Food entrepreneur Simmone Logue had been running her business for 30 years, but her team thought she was exaggerating the “catastrophe” Covid would bring when she brought them together at the start of the pandemic in a “war room”.
But his intuition was correct. Qantas was a major customer, with its food served in business class, yet it lost $350,000 a week overnight when air travel ground to a halt.
The 58-year-old landed in Sydney after a holiday in Thailand as the virus began to spread across the world.
He went straight to his office from the airport, assembled his team, knowing it was “really big and bad” for business.
“I took a blackboard out of it and it was like a war room. I challenged my team to find a way to reduce overhead and turn around the business,” he told news.com.au.
“There was a huge positive transatlantic and quite often silver linings come with catastrophic situations if you have the right attitude.”
The changes included shutting down the catering arm of the business overnight, pulling out of retail, and focusing instead on groceries.
“We knew that people would stay home and restaurants and cafes would be closed, so my guts were right and we were definitely ahead of the curve,” added Ms Logue.
How it all began
Ms. Logue describes herself as a “crazy enthusiast,” but her first passion was actually ballet.
She left school at 16 to train to become a professional ballet dancer in Sydney, but soon realized she would never be a star.
Inspired by her grandmother’s “fantastic cooking,” she began dabbling in cooking, and her big break came 30 years ago when she sold a $20 honey walnut bun at a local cafe.
From there, things just “took off” with his supply of coffees in his local area until one day the door handle fell off the oven at his house.
From 500 sales a day to 35,000
He knew it was time to move house and set up a café in Balmain, originally a wholesaler.
But he said people were knocking on his door to buy his baked goods.
“This was back in the day when you couldn’t go to a Woolies or a servo and get dinner at home, so I thought, what am I doing just baking cakes? These people need more,” she explained.
“So I started making salads, cakes and casseroles and called it home therapy for people who are super busy professionals who wanted to feel nourished. Or for those who wanted home-cooked food for friends and family who didn’t have time.
“This whole home-dinner revolution escalated from that point on. I see myself as probably one of the original purveyors of comfort food.”
This move saw the store business at Balmain grow from a team of five employees and averaging sales of 500 cakes per week to now having 100 employees and an average of 35,000 cakes and quiches sold per day.
‘Bulldog at the door’
Ms. Logue doesn’t mince words either, describing herself as the “bulldog at the door” when it comes to protecting her brand.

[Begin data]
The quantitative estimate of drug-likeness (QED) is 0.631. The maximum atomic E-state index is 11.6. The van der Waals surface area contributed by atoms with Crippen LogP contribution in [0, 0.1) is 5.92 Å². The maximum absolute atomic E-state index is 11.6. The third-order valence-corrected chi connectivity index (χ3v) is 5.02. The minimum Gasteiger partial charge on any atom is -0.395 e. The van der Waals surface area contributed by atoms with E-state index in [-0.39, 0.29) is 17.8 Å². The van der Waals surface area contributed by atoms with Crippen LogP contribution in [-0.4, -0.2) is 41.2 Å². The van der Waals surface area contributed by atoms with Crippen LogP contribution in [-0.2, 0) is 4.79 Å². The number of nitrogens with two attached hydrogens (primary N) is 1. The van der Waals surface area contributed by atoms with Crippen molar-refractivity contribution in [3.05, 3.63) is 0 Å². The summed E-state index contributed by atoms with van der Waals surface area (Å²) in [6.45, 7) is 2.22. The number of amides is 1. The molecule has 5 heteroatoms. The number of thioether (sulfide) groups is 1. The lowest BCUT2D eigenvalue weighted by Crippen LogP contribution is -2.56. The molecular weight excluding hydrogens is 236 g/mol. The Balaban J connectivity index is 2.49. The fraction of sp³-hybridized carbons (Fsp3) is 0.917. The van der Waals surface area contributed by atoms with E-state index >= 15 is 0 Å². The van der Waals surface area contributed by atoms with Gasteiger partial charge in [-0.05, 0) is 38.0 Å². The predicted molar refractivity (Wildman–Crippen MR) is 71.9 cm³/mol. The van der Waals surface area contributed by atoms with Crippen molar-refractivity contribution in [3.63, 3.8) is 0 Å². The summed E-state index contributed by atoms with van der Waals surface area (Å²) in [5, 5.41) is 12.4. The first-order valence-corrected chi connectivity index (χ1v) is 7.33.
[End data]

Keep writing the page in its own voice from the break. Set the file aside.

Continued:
“No matter what pressures there are, whether it’s inflation or butter soaring, I won’t compromise on quality. My team said, ‘Simmon consider margarine,’ and I said we might as well close the factory,” he revealed.
“I always want to differentiate myself and the brand I built is people trust it and the more you start to compromise on quality and brand values, that’s when you can lose a brand overnight.”
This has included ditching ideas for edibles as it won’t add artificial flavors or preservatives, he said.
“I’m a real ‘idea girl.’ There are lessons along the way that I’ve learned a lot about at the grocery store because I try to keep our rustic homemade hat all the time,” said Ms. Logue.
“The shelf life of something is really hard, the shelf life of a product, and I don’t like using artificial colors or preservatives, it’s a no-no.
“That is really complicated.
“I remember trying to throw a fishcake with mashed potato for two, but I couldn’t get the shelf life because I didn’t put any preservatives in it, so I was disappointed.”
People may be surprised to learn that she is also in charge of answering all customer emails.
“I still personally reply to every email that comes to the contact address within half an hour,” he said, adding that it is “very personal” when his name is on the brand.
Earning $400,000 a week
But difficult moves at the start of the pandemic have seen Ms Logue not only get her weekends back, but expand her partnership with Woolworths.
Simmone Logue soups are now stocked in 950 stores and its famous range of country-style slow-cooked pastries and meals has grown from 40 stores in NSW to 240 stores across Australia.
This nationwide launch is earning her $20 million a year for her cakes, pies, and home-cooked meals.
These include soups such as Roast Butternut Squash and Leek, Lamb and Vegetable and Potato and Leek that sell for $5.25, leg of lamb and pork lion porchetta for $18, along with slow-cooked brisket and chicken with tarragon and cream for $12.
There are also meat empanadas and chicken and leek empanadas for between $10 and $16 and quiches for $16. High-end convenience foods have seen a 700% increase in sales, totaling $400,000 per week for the business.
Mrs. Logue is still full of ideas too.
“I don’t see myself selling beautiful food. I think I’m selling time and joy as people juggle work, go to the gym, look fit, and take care of their kids,” she said. “We need a fairy godmother like me to come over and put dinner on the table.”
You’ve just submitted some slow-cooked vegetable ideas to Woolworths for Christmas, like beetroot with yoghurt sauce and a sprinkle of za’atar.
There are also slow cooker sauces and stir fry sauces in the works for next year, he revealed.
“You just need to pick up the massaman sauce and delicious chicken and vegetables and dinners done in 15 minutes,” he said.
The pandemic has also given him time to transform his farm in Oberon, NSW, with the former shearer’s shed currently being renovated to create a cooking school, accommodation and workspace.